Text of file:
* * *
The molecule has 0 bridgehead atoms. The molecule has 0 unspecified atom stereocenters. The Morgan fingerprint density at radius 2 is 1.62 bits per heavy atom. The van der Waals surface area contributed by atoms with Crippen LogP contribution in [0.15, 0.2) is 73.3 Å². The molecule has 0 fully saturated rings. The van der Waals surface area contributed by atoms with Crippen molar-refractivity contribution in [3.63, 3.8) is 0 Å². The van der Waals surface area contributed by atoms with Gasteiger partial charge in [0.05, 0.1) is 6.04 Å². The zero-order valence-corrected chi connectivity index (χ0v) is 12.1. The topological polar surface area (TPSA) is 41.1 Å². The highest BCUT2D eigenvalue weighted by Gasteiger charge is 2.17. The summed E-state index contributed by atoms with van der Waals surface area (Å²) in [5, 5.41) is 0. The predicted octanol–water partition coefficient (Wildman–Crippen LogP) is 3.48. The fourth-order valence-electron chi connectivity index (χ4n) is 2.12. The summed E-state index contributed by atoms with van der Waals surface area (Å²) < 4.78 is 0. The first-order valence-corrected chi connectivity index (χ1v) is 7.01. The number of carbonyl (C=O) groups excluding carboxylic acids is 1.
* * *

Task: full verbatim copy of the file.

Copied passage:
The molecule has 0 bridgehead atoms. The molecule has 0 unspecified atom stereocenters. The Morgan fingerprint density at radius 2 is 1.62 bits per heavy atom. The van der Waals surface area contributed by atoms with Crippen LogP contribution in [0.15, 0.2) is 73.3 Å². The molecule has 0 fully saturated rings. The van der Waals surface area contributed by atoms with Crippen molar-refractivity contribution in [3.63, 3.8) is 0 Å². The van der Waals surface area contributed by atoms with Gasteiger partial charge in [0.05, 0.1) is 6.04 Å². The zero-order valence-corrected chi connectivity index (χ0v) is 12.1. The topological polar surface area (TPSA) is 41.1 Å². The highest BCUT2D eigenvalue weighted by Gasteiger charge is 2.17. The summed E-state index contributed by atoms with van der Waals surface area (Å²) in [5, 5.41) is 0. The predicted octanol–water partition coefficient (Wildman–Crippen LogP) is 3.48. The fourth-order valence-electron chi connectivity index (χ4n) is 2.12. The summed E-state index contributed by atoms with van der Waals surface area (Å²) < 4.78 is 0. The first-order valence-corrected chi connectivity index (χ1v) is 7.01. The number of carbonyl (C=O) groups excluding carboxylic acids is 1.